So, I wanted to start this blog with something happy, upbeat. Then not so much. Thus follows the obligatory “what do you think about bin Ladin?” post.
I don’t quite know. I don’t.
I found out what had happened last night via Facebook, when around 9:20pm Arizona Maverick Time, I finally noticed the Internet exploding, and I switched over to MSNBC’s live stream. (and let’s all take a moment to reflect on the fact that ten years ago, nothing I just wrote existed.)
I watched Brian Williams say things. I watched military guys talk about weapons, and equipment, and try to sound tougher than each other (retired military guys are awesome at that). I watched the President say smart and true things, and look really tired, and determined. And I texted my brother, and we marveled that bin Ladin was evidently living in a McMansion for the past ten years, and pizza delivery guys were the key to the whole deal, and did ‘Arrested Development’ turn out to be prophetic? (He was watching Fox News online, waiting for them to figure out a way to say Obama had done this wrong, somehow.)
And I tried to figure out what this meant– people were gathering outside in the streets, according to the news. Shouldn’t I be feeling jubilant, or patriotic, or relieved, or something?
I had two weeks in college before the towers fell. Two weeks of being independent from the ‘safe’ world of childhood before that got shot to hell for everyone. I can dimly remember a time before security checks and liquid restrictions and color terror alerts and the Patriot Act. But the reality is that my entire independent life, short two weeks, has been lived in the shadow of the falling towers. My friends from high school signed up for ROTC to pay for college and got shipped to Afghanistan and Iraq. My seminary professors told stories of ‘working on the Pile’ after the attacks, praying for the dead, caring for the recovery workers. My parishioners served in the wars, they read the names of the dead and wounded in the prayers every week, they kept things running at home, they tended the wounded when they returned. They sent their kids off to the wars, again and again and again. For nearly ten years.
And watching those impromptu parties last night, watching the college kids climb on the lampposts outside the White House, it nearly felt like the past ten years had been a nightmare that we could wake up from now. Like it would be that easy. That you can have one cinematic, 40 minute battle and wham! The story ends, the good guys win, and peace and justice reign forever more. It was like a flicker of light– for one brief moment I could believe that somehow life could go back to ‘normal’ — whatever normal life I thought I would have as a child.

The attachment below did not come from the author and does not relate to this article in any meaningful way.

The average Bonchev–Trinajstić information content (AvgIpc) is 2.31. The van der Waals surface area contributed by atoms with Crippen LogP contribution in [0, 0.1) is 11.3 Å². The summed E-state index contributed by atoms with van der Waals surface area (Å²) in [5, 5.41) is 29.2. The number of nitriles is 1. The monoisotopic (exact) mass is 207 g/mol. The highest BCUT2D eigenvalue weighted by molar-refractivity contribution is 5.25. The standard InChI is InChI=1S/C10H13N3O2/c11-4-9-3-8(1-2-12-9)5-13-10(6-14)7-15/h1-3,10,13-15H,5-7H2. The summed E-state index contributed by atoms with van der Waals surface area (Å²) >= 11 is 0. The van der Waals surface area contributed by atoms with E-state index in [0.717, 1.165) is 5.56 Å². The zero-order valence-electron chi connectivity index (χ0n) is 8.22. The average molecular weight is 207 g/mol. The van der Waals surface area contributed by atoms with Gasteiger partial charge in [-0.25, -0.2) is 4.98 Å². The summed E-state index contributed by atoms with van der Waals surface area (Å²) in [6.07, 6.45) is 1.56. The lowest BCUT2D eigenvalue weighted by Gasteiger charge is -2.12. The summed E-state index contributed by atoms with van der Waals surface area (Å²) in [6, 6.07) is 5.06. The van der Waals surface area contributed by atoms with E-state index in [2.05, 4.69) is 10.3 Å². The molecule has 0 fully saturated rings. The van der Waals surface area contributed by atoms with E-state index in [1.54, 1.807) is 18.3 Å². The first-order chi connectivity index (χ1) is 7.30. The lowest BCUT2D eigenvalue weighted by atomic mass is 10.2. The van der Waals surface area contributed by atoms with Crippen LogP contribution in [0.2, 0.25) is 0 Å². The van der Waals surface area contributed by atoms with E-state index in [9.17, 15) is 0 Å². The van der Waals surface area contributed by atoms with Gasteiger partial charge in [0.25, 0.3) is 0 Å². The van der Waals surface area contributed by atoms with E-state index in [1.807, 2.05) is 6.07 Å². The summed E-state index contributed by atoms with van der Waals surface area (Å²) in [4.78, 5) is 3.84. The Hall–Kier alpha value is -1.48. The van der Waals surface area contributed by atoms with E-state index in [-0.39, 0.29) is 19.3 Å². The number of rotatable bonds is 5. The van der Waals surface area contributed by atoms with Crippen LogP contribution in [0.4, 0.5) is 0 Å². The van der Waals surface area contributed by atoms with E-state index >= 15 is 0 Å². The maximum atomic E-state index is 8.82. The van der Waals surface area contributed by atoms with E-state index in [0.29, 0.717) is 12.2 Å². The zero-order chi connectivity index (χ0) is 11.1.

Which it won’t. Those ten years aren’t coming back. Neither are the soldiers and the civilians killed, neither is the respect we lost with the brilliant muck-up that was/is the Iraqi War. Neither is the blind faith I had in my government at one point, (and I have news for you, if you think I’m jaded about the system, have a long talk with a current college student. Many of them will show a well-earned cynicism which is twice as well-polished as mine. They don’t remember the Peace Dividend, and all fun debates over that surplus-thing).
None of it is coming back. The wars won’t end today. I’ll still wonder what’s showing up when my passport gets scanned, and make John Ashcroft-is-listening jokes when I talk on the telephone. Killing Osama takes out a terror kingpin. It helps dismantle al-Qaeda. But it’s not magic. The things in our society that led to our wars, to our living in fear these past ten years are still here. Killing one guy won’t fix it.
This is probably why, on a purely cold, hard, practical level, Jesus recommended praying for our enemies, rather than beating the crap out of them. After you kill them, you just are going to find some new ones, and the line between good and evil is still going to run smack dab through the center of your own heart.*
*St. Augustine, gleefully paraphrased.